We'll also hear about a new company in West Virginia that’s revived a historic salt-works -and why chefs are loving it.

Jim Lange

Symphony of Ideas: SEPTEMBER 25 at 12:15pm & OCTOBER 2 at 8pm. 2 hours.

Symphony of Ideas, a collaboration between WV Public Radio and the WV Symphony Orchestra returns this Thursday with a brand new program with many West Virginia connections.

Roxy Todd

Composer and Huntington native Nate May recently finished production on an original two-person music-drama, called Dust in the Bottomland.

Shawn Brackbill

This week, "A Change of Tune" host Joni Deutsch interviews Yeasayer co-founder Anand Wilder about his indie Appalachian musical “Break Line." The record features musicians from major indie/alt bands like Chairlift, MGMT, and Vampire Weekend, and the musical itself is inspired by West Virginia’s coal mining past. If you’re a fan of indie rock collaborations and classic rock operas, this interview is recommended for you.

Cecelia Mason / West Virginia Public Broadcasting

As the climate changes, scientists around the world are trying to figure out how plants, animals and even people will be affected. One scientist in West Virginia is conducting an experiment to find out how well a fish native to Appalachian streams might survive.

Biologist Than Hitt works at the U.S. Geological Survey Leetown Science Center in Jefferson County, West Virginia, where scientists explore everything from declining fish and mussel populations to the increasing presence of intersex fish in the nation’s waterways. Hitt has just started a new research project: trying to determine how climate change might affect the brook trout.

The Law Works - War on Coal

Jun 12, 2014

For the past few years the United States has been involved in war with a rock. The rock in question is coal. And just like any civil war the participants on both sides are from the same country, this one. The United States. Dan Ringer and guest Patrick McGinley will talk about the War on Coal on this episode of The Law Works.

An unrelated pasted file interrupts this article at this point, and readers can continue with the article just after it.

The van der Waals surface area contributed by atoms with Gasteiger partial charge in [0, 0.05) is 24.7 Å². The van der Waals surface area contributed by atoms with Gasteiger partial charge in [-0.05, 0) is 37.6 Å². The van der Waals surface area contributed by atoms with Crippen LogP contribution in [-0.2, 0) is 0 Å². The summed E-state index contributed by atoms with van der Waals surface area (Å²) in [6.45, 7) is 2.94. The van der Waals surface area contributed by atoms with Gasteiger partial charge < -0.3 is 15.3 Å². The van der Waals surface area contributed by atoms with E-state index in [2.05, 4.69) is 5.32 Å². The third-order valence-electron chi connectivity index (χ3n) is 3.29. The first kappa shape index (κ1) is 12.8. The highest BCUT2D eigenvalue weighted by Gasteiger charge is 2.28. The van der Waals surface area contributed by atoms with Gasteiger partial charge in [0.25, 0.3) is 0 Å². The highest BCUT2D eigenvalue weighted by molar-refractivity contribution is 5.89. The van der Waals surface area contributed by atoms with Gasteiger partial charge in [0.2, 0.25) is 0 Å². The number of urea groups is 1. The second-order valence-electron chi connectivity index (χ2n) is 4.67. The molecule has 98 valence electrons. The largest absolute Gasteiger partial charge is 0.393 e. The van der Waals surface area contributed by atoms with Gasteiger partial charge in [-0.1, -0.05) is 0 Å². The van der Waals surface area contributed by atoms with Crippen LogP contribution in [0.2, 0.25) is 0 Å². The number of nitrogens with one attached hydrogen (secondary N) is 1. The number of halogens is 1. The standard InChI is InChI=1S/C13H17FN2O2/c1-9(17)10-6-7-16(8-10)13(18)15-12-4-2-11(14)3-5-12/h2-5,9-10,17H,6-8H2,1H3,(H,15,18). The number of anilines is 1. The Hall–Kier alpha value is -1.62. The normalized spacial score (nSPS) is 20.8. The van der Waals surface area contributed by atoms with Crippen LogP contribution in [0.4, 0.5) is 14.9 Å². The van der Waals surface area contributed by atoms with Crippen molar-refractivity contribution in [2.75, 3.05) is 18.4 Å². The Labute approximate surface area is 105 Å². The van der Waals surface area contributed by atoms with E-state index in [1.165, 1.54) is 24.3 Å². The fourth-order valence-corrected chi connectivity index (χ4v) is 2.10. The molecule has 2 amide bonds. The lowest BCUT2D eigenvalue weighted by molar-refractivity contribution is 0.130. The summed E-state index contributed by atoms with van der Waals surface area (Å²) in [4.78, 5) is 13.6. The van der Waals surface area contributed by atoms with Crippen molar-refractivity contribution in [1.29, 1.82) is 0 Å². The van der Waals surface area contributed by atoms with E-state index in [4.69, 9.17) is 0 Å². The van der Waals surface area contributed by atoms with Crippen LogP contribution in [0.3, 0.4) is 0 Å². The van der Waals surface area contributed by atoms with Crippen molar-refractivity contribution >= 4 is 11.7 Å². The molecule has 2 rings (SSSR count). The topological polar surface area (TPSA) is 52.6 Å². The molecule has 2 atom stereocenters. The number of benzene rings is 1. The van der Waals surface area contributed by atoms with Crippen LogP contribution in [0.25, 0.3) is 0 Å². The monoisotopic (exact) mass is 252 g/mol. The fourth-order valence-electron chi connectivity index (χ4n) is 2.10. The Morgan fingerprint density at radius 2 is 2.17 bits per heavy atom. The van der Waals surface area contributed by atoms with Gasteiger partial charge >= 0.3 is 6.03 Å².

The Law Works - State Budget

May 30, 2014

Do you have a budget? How do you create it? Is it easy to follow? The State of West Virginia has a budget. It is not easy to create, and it is not easy to follow.  Dan Ringer and guest State Senator Roman Prezioso, Chair of the West Virginia State Senate Finance Committee will talk about the West Virginia State Budget on this episode of The Law Works.

The Law Works - Stream Mitigation

May 28, 2014
Ben Adducchio / West Virginia Public Broadcasting

It's dark. It's damp. It's your basement, or crawl space. And for some people in Clarksburg, it's a labor of love to go down there and find ways to improve energy efficiency.

Basement Systems of West Virginia does work to improve the energy efficiency of homes by encapsulating crawl spaces. That means they take materials, similar to pool liner, and other things to create what they call “clean spaces.”

It’s their hope to improve conditioning and energy efficiency in these dim, dark places.

The Law Works - Challenges facing the Courts

Apr 1, 2014

We live in a complex world. We deal with new challenges every day. New technologies. New relationships. New ideas. And so do our courts. Dan Ringer and former West Virginia Supreme Court Chief Justice Richard Neely will talk about the challenges facing our courts, on this episode of The Law Works.

Nearly 800 people were on Marshall’s campus this weekend for the Appalachian Studies Conference.

The three-day conference marked the 37th time the organization has got together to discuss the ins and outs of what makes Appalachia, Appalachia. Tyler Hughes made the trip from East Tennessee State University to attend.